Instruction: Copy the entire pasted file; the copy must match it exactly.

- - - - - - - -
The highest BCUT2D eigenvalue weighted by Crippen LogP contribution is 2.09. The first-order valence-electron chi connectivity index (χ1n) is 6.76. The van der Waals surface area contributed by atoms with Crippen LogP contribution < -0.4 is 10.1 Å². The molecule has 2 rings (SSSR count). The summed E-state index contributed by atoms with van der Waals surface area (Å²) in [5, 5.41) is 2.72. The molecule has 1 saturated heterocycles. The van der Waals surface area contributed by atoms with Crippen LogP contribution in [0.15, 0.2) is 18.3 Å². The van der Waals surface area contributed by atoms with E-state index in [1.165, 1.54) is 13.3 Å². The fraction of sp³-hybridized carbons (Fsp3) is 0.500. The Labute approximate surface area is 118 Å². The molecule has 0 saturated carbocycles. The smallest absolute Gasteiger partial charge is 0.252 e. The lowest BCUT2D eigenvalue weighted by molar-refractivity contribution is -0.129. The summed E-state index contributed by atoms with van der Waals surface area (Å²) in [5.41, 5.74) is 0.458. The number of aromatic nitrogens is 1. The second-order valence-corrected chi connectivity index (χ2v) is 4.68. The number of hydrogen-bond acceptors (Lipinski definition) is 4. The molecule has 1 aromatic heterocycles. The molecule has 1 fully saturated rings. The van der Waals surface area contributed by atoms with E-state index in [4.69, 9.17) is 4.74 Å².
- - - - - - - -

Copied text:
The highest BCUT2D eigenvalue weighted by Crippen LogP contribution is 2.09. The first-order valence-electron chi connectivity index (χ1n) is 6.76. The van der Waals surface area contributed by atoms with Crippen LogP contribution < -0.4 is 10.1 Å². The molecule has 2 rings (SSSR count). The summed E-state index contributed by atoms with van der Waals surface area (Å²) in [5, 5.41) is 2.72. The molecule has 1 saturated heterocycles. The van der Waals surface area contributed by atoms with Crippen LogP contribution in [0.15, 0.2) is 18.3 Å². The van der Waals surface area contributed by atoms with E-state index in [1.165, 1.54) is 13.3 Å². The fraction of sp³-hybridized carbons (Fsp3) is 0.500. The Labute approximate surface area is 118 Å². The molecule has 0 saturated carbocycles. The smallest absolute Gasteiger partial charge is 0.252 e. The lowest BCUT2D eigenvalue weighted by molar-refractivity contribution is -0.129. The summed E-state index contributed by atoms with van der Waals surface area (Å²) in [5.41, 5.74) is 0.458. The number of aromatic nitrogens is 1. The second-order valence-corrected chi connectivity index (χ2v) is 4.68. The number of hydrogen-bond acceptors (Lipinski definition) is 4. The molecule has 1 aromatic heterocycles. The molecule has 1 fully saturated rings. The van der Waals surface area contributed by atoms with E-state index in [4.69, 9.17) is 4.74 Å².